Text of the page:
View From The Middle
By Charles Rogers
Eight U.S. attorneys were recently fired on Capitol Hill and all hell has broken loose. There are usually 93 U.S. attorneys who serve throughout the country doing their prosecutorial thing for the federal government. They are chosen - or appointed - usually by the reigning administration and are sworn into office at about the same time the president is sworn in. Although they are made up mostly of members of the same political party as the president, they don't have to be and, just to show what a good guy the president is, a few members of the opposite party are thrown in. Very few.
Now, during that same transitional period when administrations are changing, the U.S. attorneys who served under the outgoing administration are fired. It's a sort of expected thing, don'tcha know; a Rite of New Office, so to speak. The Clinton White House did it, with a few suspicions that there were some scandals a-brewing; He fired 'em all and started anew; before him, Reagan did the same thing. Fired 'em all. So did Nixon and Carter and Ike and…You get the drift. It was their prerogative because, after all, the president hired them, along with the Attorney General (AG), and they served at his - and the AG's - beck and call. Anyone who thinks, or supposes, or pretends to suppose differently, is either very du…er, very ignorant or has an entirely different agenda.
It could therefore be at the whim of the president - by way of the AG - to get rid of the attorneys, all or part. Since these eight were let go, people are trying to find out why. Was it at the whim of AG Alberto Gonzales, who has been in office only a matter of months? He's a great friend of George W. Bush and has served as a sidekick from way back in the days when the president was the governor of Texas. He became the president's chief attorney when he went to the White House and eventually was named AG. Yeah. They're good buddies. He says the fired attorneys were let go because of "incompetence," or "underperformance," or at least his chief of staff, Kyle Sampson, said so. On the other hand, could it have been political in that somebody might have come too close in investigating a scandal or two?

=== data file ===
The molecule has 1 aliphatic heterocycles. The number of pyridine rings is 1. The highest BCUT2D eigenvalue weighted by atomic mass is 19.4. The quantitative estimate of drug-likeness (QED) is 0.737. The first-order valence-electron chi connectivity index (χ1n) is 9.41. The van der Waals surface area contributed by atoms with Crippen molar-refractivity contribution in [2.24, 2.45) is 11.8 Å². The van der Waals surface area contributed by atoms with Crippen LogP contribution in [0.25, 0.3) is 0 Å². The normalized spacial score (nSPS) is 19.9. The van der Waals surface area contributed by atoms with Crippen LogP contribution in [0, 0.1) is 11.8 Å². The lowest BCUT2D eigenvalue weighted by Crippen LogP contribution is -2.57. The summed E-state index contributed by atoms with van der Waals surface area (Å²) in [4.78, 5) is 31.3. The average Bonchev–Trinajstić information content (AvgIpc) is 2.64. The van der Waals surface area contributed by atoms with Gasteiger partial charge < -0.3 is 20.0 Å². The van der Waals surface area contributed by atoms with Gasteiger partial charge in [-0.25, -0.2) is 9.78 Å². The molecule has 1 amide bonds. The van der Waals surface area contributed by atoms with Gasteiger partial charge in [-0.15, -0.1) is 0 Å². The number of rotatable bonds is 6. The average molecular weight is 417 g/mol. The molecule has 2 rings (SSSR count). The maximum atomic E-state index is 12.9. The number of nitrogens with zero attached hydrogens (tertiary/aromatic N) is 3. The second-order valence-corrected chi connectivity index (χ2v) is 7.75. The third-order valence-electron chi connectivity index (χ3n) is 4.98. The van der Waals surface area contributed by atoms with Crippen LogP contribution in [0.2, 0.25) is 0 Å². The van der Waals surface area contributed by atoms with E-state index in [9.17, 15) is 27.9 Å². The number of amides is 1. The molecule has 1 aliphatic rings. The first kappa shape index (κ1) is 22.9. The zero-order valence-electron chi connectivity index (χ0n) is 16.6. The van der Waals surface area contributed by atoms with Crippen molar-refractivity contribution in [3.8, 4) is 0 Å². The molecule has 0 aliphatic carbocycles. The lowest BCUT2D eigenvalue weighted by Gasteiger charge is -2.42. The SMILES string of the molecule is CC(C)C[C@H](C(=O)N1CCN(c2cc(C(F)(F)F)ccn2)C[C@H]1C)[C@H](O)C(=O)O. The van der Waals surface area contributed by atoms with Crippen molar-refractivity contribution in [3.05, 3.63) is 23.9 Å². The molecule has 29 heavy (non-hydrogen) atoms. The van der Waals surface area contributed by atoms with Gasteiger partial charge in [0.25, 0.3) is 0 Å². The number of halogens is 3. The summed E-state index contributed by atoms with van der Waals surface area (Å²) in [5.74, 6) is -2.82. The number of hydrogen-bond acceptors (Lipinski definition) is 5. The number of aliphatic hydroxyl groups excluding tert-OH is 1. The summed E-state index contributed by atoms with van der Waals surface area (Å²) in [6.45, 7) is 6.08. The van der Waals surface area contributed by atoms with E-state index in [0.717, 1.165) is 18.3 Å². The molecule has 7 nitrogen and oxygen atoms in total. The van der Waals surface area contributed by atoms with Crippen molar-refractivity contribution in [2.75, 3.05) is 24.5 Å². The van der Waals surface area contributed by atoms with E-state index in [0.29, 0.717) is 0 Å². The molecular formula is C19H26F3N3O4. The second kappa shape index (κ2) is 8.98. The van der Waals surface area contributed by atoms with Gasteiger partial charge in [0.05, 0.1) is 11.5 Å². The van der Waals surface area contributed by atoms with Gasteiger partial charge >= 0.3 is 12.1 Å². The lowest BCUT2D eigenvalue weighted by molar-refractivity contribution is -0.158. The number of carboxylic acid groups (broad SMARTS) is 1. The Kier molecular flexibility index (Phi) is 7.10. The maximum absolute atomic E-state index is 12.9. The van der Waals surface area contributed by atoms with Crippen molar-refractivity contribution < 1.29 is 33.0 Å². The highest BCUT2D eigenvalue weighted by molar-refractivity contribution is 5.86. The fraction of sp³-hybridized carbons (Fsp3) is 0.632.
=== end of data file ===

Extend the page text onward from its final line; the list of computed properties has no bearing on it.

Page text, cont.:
Enter our old Canarsie friend Charles Schumer (we call him Chuck).
He certainly jumped on this one. I'm truly surprised he didn't find something a little heavier, but, wise manipulator that he is, he has made a huge mountain out of this molehill. We know he has to be the "bad guy," so to speak; the guy who looks very hard for openings so he can lay plans, politically, for the 2008-and-then-some elections. This is what he does - and very well, most of the time. Hell, you can't turn your television on without seeing him once a day promoting his party.
This time, though, he went overboard - but it worked. He threw the pass and the media immediately latched onto the ball and now they've made it a big deal; a bigger deal than it should be. He's seen to it that White House political strategist Karl Rove's name is brought up and will probably try to get him, along with Gonzales, subpoenaed to attend a committee hearing on the whole business. At the same time, Schumer said he feels Gonzales will be fired, or resign, or will meet the same fate as the heretofore-oft-mentioned eight attorneys "within a week."
One of the most troubling facets of the entire case, though, is the overall case itself: FIRING EIGHT U.S. ATTORNEYS - OUT OF 94 - IS NOT THAT BIG A DEAL!